Picture of Lancaster Jazz festival deck chairs with Sam Hobbs in front row.

SonicSound – Jazz North’s search for an enhanced listening experience for live jazz recordings

Icon for Jazz North's Sonic Sound recordings

Jazz North’s SonicSound icon will appear on artist videos to indicate binaural audio and wearing headphones recommended.

Binaural is a method of recording sound that uses two microphones, arranged to create a 3-D stereo sound sensation which places a listener wearing headphones in the same acoustic space as the performers and audience. Binaural recordings normally use a solid mannequin head but we enlisted Rebel Elements musician & producer Sam Hobbs to use his own to record our northern line showcase at Lancaster Jazz Festival.

Binaural recording is intended for listening with headphones. This effect is often created using a technique known as “dummy head recording” where a mannequin head is fitted with a microphone in each ear. The 2019 showcase recordings were made via the head of musician and producer Sam Hobbs sitting in a deckchair wearing a special binaural microphone in each ear. The idea is really simply, the person recording the sound finds a position with the best sound mix, gets comfortable and presses record. So thank you Sam for spending 8 hours as a human microphone stand (see picture) and thank you to the festival sound engineer who did a great job mixing the sound for the acoustic space of Sun Square.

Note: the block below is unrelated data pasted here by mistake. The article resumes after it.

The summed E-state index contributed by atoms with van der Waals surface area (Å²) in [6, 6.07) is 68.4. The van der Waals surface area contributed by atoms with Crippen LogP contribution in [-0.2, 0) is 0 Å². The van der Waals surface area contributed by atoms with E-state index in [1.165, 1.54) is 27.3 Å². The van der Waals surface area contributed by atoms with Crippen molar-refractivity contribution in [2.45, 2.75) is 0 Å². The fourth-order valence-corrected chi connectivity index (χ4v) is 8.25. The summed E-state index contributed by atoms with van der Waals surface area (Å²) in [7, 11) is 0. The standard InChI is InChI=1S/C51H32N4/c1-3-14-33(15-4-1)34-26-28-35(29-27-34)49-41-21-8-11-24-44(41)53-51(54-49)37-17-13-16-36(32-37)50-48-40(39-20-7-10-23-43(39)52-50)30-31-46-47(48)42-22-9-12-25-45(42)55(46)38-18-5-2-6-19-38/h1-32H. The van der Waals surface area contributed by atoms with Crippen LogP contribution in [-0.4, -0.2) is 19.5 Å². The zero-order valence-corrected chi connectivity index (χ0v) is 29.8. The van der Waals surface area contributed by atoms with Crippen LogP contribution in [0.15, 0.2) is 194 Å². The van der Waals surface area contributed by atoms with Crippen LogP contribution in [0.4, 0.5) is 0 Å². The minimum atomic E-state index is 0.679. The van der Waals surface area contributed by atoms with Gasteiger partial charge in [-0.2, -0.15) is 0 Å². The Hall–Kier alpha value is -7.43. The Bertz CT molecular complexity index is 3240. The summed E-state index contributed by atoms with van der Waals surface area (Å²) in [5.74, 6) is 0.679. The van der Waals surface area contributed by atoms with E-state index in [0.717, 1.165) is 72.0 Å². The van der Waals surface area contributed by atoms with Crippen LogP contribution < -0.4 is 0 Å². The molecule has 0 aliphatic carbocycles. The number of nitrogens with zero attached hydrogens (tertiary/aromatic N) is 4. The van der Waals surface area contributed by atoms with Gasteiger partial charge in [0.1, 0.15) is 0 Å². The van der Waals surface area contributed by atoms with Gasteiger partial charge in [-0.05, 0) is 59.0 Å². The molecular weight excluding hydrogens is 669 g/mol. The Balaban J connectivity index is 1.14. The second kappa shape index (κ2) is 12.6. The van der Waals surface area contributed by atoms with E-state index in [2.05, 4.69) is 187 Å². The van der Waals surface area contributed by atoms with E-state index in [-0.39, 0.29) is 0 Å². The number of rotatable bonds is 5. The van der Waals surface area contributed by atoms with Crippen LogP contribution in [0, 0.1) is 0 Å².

Technical facts about Binaural Recording See wikipedia.org/wiki/Binaural_recording
The term “binaural” has frequently been confused with “stereo”. This is a legacy from the mid-1950s when the recording industry misused ‘Stereo’ as a marketing buzzword. Conventional stereo recordings do not factor in natural ear spacing or “head shadow” of the head and ears, since these things happen naturally as a person listens, generating their own ITDs (interaural time differences) and ILDs (interaural level differences). Because loudspeaker-crosstalk of conventional stereo interferes with binaural reproduction, either headphones are required, or crosstalk cancellation of signals intended for loudspeakers such as Ambiophonics is required. For listening using conventional speaker-stereo, or mp3 players, a pinna-less dummy head may be preferable for quasi-binaural recording, such as the sphere microphone or Ambiophone. As a general rule, for true binaural results, an audio recording and reproduction system chain, from microphone to the listener’s brain, should contain one and only one set of pinnae (preferably the listener’s own) and one head-shadow.